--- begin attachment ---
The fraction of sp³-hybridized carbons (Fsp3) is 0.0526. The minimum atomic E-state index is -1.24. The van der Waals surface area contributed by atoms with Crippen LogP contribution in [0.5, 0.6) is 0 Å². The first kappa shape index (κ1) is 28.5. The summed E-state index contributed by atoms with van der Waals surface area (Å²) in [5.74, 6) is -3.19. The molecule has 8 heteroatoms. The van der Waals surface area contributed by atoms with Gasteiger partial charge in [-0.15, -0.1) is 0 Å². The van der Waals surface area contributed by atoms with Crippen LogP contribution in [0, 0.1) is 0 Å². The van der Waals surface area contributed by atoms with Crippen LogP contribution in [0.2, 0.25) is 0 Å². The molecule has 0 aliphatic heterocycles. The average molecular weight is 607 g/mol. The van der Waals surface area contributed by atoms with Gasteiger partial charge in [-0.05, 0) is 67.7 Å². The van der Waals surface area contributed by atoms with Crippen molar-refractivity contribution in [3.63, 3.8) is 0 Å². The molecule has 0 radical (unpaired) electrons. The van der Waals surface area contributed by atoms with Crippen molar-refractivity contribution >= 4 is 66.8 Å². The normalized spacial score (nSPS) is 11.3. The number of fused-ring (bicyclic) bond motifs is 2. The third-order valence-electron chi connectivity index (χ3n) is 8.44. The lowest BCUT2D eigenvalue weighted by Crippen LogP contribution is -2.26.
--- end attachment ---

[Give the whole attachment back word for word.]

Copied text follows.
The fraction of sp³-hybridized carbons (Fsp3) is 0.0526. The minimum atomic E-state index is -1.24. The van der Waals surface area contributed by atoms with Crippen LogP contribution in [0.5, 0.6) is 0 Å². The first kappa shape index (κ1) is 28.5. The summed E-state index contributed by atoms with van der Waals surface area (Å²) in [5.74, 6) is -3.19. The molecule has 8 heteroatoms. The van der Waals surface area contributed by atoms with Gasteiger partial charge in [-0.15, -0.1) is 0 Å². The van der Waals surface area contributed by atoms with Crippen LogP contribution in [0, 0.1) is 0 Å². The van der Waals surface area contributed by atoms with Crippen LogP contribution in [0.2, 0.25) is 0 Å². The molecule has 0 aliphatic heterocycles. The average molecular weight is 607 g/mol. The van der Waals surface area contributed by atoms with Gasteiger partial charge in [-0.05, 0) is 67.7 Å². The van der Waals surface area contributed by atoms with Crippen molar-refractivity contribution in [3.63, 3.8) is 0 Å². The molecule has 0 radical (unpaired) electrons. The van der Waals surface area contributed by atoms with Crippen molar-refractivity contribution >= 4 is 66.8 Å². The normalized spacial score (nSPS) is 11.3. The number of fused-ring (bicyclic) bond motifs is 2. The third-order valence-electron chi connectivity index (χ3n) is 8.44. The lowest BCUT2D eigenvalue weighted by Crippen LogP contribution is -2.26.